The Reason Sick Vampire Bats Self-Isolate

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Vampire bats are typically social animals. They call to each other when away from the group. However, when they are sick, they tend to mix less with family and friends, according to a new study. One researcher said this was just like the reaction of humans.

These bats are friendly and social, at least with one another, grooming each other and sharing their questionably appetizing food supplies, which tend to be regurgitated mammal blood. We might see them as flying, bloodsucking creatures with vicious little teeth, but they are actually very social and friendly when with their own kind.

A sick vampire bat, however, will not interact so much with friends and family, and will call out less often, according to the latest research. We might call this behavior ‘social distancing’ – one of 2020’s buzzword terms. Is this intentional or not though? When we feel ill, we tend to want to hide away and recover rather than spent time in noisy, busy environments.

The researchers believe the same is true of bats. If they feel ill, they have less energy. They are not interested in social interactions when they are sick and feeling bad, explains Sebastian Stockmaier, one of the University of Texas’s doctoral candidates. According to Stockmaier and his colleagues, just like all sick humans want to do is stay in bed away from others, this same miserable lethargy makes bats act accordingly.

Under the weather vampire bats will call out 30% less frequently on average than healthy ones. Whether or not this is intentional, resting and keeping away from others certainly decreases the chances of disease transmission. Sick bats do not groom others so much, which will also reduce contagion.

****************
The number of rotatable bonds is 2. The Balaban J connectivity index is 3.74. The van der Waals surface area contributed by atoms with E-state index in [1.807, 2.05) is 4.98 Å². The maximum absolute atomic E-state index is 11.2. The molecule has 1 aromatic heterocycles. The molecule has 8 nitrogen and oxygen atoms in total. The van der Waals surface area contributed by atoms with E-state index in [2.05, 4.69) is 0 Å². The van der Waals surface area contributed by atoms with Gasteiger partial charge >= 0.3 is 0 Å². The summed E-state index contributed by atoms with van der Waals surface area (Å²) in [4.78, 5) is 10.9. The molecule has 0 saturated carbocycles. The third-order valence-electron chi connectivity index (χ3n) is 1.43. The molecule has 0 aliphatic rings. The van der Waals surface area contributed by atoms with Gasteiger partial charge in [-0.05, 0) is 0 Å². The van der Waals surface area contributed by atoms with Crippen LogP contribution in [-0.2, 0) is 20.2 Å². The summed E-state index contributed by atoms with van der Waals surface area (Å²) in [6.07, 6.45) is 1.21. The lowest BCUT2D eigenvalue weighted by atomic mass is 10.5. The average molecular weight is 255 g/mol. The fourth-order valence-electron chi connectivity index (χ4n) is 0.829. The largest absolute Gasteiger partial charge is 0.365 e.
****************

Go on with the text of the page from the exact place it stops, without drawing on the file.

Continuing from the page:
The scientists visited Panama’s Smithsonian Tropical Research Institute to measure this. There are plenty of vampire bats in this region, as well as around various parts of South and Central America. The bats feed off the blood of horses, cattle and other mammals.

Vampire bats, with their long, pointed teeth, might be an unwelcome sight for many people, but Mr Stockmaier refers to them as ‘cute’, also explaining he finds them fascinating animals to study.

If you know where to get blood, you can easily find, catch and keep the bats in captivity, explains Stockmaier, who gets the blood from local slaughterhouses.

The experiment involved 18 female bats being injected with lipopolysaccharide (LPS). This compound produces an immune response like a bacterial infection, without actually causing the illness. It can last for between 24 and 48 hours. Females were chosen for this experiment because they tend to be more sociable than the males, spending more time feeding and grooming, as well as maintaining bonds with their offspring.

A saline solution was injected afterward as a control. The bats were removed from the group but still within hearing distance. Their calls were measured and recorded. The bats made 30% fewer calls on average. 15 of the 18 recorded fewer calls than the other 3 in the group.

A similar study showed the LPS-injected bats slept more, moved less, groomed less socially and produced other sickness symptoms. According to previous studies, similar animals need 8 times as much energy to call out than not to call out.

The conclusion is that bats are just feeling too miserable to call out, rather than deliberately self-isolating to prevent disease transmission to the others. ‘Bats are getting bad press right now,’ explains Stockmaier, because it is believed that Covid-19 originally came from horseshoe bats. He points out that this is a completely different species from vampire bats.

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